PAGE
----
Fred Bronson answers e-mail from Billboard.com readers.

ANTHONY VS. BACKSTREET BOYS

Hi Fred,

I just noticed the sudden resurgence of "Incomplete" on Billboard's Hot 100. Do you think this has something to do with Anthony Fedorov singing this song on "American Idol" a couple of weeks ago? I admit that I haven't heard the song before this. But now it is somewhat addictive, the sort of tune I find myself humming. However, I prefer Anthony's version to the Backstreet Boys. What do you think?

Joey Toledo
Quezon City, Philippines

Dear Joey,

I'm sure that Anthony Fedorov would be very flattered to know that you prefer his version of "Incomplete." However, I'm not sure what the Backstreet Boys would say.

I do think the song's resurgence is partially due to the fact that it was performed on "American Idol." As reported here, original versions of songs like Heart's "Alone" and Queen's "Bohemian Rhapsody" appeared on Billboard's Hot Digital Songs chart after being performed during the series' fourth season.

I was with the top six contestants when they were told they would be singing songs from the current top 40 of a Billboard chart, and when asked for suggestions came up with the idea of "Incomplete" for Anthony. I think he did a great job with it.



PAINFUL ACCIDENT IN 'AMARILLO'

Hi Fred!

I fell out of my chair when I read in "Chart Beat" about "(Is This the Way to) Amarillo" [by Tony Christie] topping the U.K. chart for seven weeks.

Is this the same version that Kapp Records released here in the United States in early 1972, just before Kapp and Uni were folded into MCA? It was an outstanding pop tune that probably got lost in the shuffle. To my knowledge, the only Los Angeles airplay came from KMPC, where two of the best sets of ears in the business, the late Alene McKInney and Tess Russell, made sure that talents such as Gary Owens, Wink Martindale, Dick Whttinghill, Geoff Edwards and Roger Carroll played the tune.

I've enjoyed reading your work in Billboard and the various books you've written over the years.

Keep up the excellent work!

Brad Cramer

Dear Brad,

Somewhere in my collection of vinyl 45s I still have my U.S. copy of Tony Christie's "(Is This the Way to) Amarillo," released on the Kapp label.

You were not the only one surprised by the incredible success of this single in the United Kingdom, 34 years after its original release. Tony Christie had retired to the coast of Spain and was the last person in the world to imagine that he would rule the U.K. singles chart for seven weeks.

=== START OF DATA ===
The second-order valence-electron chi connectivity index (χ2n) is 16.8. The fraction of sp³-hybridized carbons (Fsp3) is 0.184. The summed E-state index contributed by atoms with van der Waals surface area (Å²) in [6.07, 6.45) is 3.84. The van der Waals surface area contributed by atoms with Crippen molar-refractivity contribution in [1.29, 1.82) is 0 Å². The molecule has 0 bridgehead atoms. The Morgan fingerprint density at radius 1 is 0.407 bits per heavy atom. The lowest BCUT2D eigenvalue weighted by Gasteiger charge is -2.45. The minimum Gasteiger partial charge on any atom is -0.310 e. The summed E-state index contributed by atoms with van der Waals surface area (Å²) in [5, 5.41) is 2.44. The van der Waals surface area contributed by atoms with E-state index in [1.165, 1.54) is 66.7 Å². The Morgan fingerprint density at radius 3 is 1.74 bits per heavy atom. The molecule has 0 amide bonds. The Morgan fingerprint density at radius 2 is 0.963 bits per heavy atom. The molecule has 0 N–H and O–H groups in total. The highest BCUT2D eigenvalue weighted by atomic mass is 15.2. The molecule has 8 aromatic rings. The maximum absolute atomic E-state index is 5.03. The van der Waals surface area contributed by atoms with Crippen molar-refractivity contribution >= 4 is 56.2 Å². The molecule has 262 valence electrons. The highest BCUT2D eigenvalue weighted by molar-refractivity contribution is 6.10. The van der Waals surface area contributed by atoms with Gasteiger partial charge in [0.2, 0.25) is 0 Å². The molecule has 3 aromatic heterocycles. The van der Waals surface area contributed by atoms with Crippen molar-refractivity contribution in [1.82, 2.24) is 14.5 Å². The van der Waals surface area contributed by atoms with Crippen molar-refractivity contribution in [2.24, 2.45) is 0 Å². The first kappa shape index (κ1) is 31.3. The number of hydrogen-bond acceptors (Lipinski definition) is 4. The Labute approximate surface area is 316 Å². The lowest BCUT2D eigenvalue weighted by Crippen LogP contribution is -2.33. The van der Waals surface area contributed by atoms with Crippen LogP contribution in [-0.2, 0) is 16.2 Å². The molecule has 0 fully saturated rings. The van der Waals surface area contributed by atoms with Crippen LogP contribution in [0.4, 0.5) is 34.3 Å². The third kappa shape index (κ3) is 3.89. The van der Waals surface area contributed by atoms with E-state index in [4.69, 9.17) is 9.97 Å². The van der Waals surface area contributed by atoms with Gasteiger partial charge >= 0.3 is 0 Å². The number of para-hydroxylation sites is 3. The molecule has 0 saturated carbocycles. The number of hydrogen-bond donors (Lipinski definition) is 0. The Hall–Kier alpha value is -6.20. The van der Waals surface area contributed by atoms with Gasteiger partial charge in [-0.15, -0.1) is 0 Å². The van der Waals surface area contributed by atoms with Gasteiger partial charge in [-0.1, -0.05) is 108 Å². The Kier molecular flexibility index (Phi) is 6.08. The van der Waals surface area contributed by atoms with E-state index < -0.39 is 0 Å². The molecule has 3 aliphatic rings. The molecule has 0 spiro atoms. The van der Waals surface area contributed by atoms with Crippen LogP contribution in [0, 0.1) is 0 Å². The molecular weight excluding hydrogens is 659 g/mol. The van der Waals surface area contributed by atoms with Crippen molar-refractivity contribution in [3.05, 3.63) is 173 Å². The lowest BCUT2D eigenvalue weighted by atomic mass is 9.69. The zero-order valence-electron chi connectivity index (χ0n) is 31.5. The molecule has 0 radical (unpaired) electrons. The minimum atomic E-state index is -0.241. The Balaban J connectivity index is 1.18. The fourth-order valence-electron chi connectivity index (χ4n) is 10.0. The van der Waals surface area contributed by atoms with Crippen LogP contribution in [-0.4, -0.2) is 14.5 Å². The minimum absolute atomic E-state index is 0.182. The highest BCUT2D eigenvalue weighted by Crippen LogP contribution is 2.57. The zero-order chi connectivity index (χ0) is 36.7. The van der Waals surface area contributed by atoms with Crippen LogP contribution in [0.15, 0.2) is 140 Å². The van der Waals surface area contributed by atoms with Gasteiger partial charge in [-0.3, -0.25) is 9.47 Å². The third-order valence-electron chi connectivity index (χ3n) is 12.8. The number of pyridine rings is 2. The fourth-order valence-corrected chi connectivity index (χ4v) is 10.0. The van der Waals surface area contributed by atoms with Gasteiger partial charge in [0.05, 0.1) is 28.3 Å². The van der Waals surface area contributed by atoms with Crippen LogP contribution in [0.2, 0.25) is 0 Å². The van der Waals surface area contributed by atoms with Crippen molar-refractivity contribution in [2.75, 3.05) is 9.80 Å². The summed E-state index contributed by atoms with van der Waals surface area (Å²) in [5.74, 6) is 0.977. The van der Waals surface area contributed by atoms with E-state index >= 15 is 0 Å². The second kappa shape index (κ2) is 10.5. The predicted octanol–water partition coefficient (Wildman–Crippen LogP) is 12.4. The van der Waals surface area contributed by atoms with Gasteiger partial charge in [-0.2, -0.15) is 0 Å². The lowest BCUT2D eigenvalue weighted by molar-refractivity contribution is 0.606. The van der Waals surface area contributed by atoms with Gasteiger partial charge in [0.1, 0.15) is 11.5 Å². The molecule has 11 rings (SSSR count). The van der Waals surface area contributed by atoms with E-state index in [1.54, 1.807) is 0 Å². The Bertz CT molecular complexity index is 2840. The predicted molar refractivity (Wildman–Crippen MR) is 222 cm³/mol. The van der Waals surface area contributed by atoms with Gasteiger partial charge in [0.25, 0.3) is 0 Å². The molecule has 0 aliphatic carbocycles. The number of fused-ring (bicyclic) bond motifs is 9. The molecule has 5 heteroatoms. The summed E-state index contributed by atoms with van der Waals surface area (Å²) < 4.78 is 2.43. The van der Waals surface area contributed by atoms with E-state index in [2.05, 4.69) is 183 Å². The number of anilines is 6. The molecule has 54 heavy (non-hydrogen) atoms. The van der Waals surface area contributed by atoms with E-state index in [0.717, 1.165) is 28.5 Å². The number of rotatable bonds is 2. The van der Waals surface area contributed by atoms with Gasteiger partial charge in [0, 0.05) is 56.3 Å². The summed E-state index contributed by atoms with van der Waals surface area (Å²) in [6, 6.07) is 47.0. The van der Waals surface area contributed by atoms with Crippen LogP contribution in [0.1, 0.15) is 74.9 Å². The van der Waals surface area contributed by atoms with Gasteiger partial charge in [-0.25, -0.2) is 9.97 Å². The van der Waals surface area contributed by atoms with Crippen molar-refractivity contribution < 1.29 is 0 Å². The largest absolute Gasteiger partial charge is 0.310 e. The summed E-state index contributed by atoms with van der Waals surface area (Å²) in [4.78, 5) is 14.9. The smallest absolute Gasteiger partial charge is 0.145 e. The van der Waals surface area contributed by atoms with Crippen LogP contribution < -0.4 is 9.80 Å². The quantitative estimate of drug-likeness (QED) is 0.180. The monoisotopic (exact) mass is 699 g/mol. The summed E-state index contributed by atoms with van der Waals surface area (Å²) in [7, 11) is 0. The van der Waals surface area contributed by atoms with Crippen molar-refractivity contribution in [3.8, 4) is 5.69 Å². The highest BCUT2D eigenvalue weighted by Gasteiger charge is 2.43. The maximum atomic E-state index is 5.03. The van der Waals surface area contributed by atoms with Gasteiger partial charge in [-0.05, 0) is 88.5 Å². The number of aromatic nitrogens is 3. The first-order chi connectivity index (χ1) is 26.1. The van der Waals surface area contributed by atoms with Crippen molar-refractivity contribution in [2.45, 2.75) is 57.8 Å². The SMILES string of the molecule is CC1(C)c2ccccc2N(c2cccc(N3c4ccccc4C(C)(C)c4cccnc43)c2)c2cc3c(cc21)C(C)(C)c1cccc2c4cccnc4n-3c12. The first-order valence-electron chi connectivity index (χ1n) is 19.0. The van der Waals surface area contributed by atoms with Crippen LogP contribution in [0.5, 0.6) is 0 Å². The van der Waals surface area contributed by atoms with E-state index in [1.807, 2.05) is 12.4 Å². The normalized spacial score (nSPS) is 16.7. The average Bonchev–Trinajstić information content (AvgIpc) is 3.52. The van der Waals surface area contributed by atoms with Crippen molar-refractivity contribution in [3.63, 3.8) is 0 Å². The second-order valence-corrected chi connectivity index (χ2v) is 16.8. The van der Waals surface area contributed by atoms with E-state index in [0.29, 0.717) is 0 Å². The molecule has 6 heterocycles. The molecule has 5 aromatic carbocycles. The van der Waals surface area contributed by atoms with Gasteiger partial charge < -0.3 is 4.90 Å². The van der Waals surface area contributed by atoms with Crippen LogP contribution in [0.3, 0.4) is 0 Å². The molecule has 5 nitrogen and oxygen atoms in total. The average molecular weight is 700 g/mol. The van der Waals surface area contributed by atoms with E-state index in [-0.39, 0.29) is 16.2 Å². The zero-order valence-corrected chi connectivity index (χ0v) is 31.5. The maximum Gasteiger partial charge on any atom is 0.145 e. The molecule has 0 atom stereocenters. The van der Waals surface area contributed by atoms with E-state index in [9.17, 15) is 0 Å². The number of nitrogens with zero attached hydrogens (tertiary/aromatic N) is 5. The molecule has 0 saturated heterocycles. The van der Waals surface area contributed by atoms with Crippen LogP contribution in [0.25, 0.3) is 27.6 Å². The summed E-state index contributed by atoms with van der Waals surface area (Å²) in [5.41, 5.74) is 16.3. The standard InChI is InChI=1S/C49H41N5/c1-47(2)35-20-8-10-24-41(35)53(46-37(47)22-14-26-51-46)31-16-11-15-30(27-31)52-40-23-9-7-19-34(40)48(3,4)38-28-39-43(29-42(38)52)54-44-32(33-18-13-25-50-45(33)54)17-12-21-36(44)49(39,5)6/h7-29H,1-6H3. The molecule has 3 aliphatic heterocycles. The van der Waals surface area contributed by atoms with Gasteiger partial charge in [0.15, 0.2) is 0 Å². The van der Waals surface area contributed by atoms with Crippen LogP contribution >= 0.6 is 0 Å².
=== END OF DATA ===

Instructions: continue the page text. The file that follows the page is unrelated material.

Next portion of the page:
EURO VISIONS

Dear Fred,

This year's Eurovision Song Contest is just a week away. This year is a vintage year as it is the 50th contest, and the show is more popular than ever. Since its beginning the show (and its national finals) has spawned numerous hit singles in Europe, and even a few in America.

The following songs are off the top of my head, but are there more songs from the Eurovision Song Contest that have hit the American chart?

"Nel Blu Dipinto Di Blu (Volare)," Domenico Modugno
"Eres Tu (Touch the Wind)," Mocedades
"Waterloo," ABBA
"Save Your Kisses for Me," Brotherhood of Man
"Ooh Aah...Just a little Bit," Gina G

Honorable mention: "Love Is Blue," Paul Mauriat (the original version was a Eurovision entry by Vicky Leandros).

Bjsrn Westling
Sweden

Dear Bjsrn,

As this column is posted on Fridays, the Eurovision Song Contest is just one day away. The action takes place in Kiev on Saturday, May 21. Look for my report on the results here at Billboard.com.

There have been many more hit singles generated by the contest in Europe. You mentioned some of the key U.S. chart entries. There are a few more, including U.K. Eurovision entries from 1963 (Ronnie Carroll's "Say Wonderful Things"), 1968 (Cliff Richard's "Congratulations"), 1970 (Mary Hopkins' "Knock Knock - Who's There?" and 1972 (New Seekers' "Beg, Steal or Borrow").

We'll see how this year's winner does across Europe. I won't hold out much hope for a U.S. release, but you never know.



THE MAVERICK REPORT

Dear Fred,

Congratulations to Rascal Flatts! With "Fast Cars and Freedom" making an 11-7 jump on Billboard's Hot Country Songs chart, the group has its 11th consecutive top 10 hit, putting the band in front with the most top 10 hits among country groups this decade. Lonestar, whose "Class Reunion (That Used To Be Us)" takes a 16-26 dive this week, was previously in front with 10, the most recent being the No. 1 hit "Mr. Mom."

Keith Urban makes his fastest trip to the top this week with "Making Memories of Us." It makes a 3-1 move in its 11th week; topping "Days Go By" by just one week. "Memories" was written by country legend Rodney Crowell. This is Crowell's first No. 1 as a songwriter since Tim McGraw took "Please Remember Me" to No. 1 for five weeks in May 1999.

John Maverick
Omaha, Neb.

John,

I've been immersed in country music all week. I'm just finishing up a one-week stint in Las Vegas where I wrote the 40th anniversary of the Academy of Country Music Awards special, which will be broadcast on CBS later this year.

So thanks for the chart items -- I'm sure Rascal Flatts and Keith Urban will enjoy reading your letter.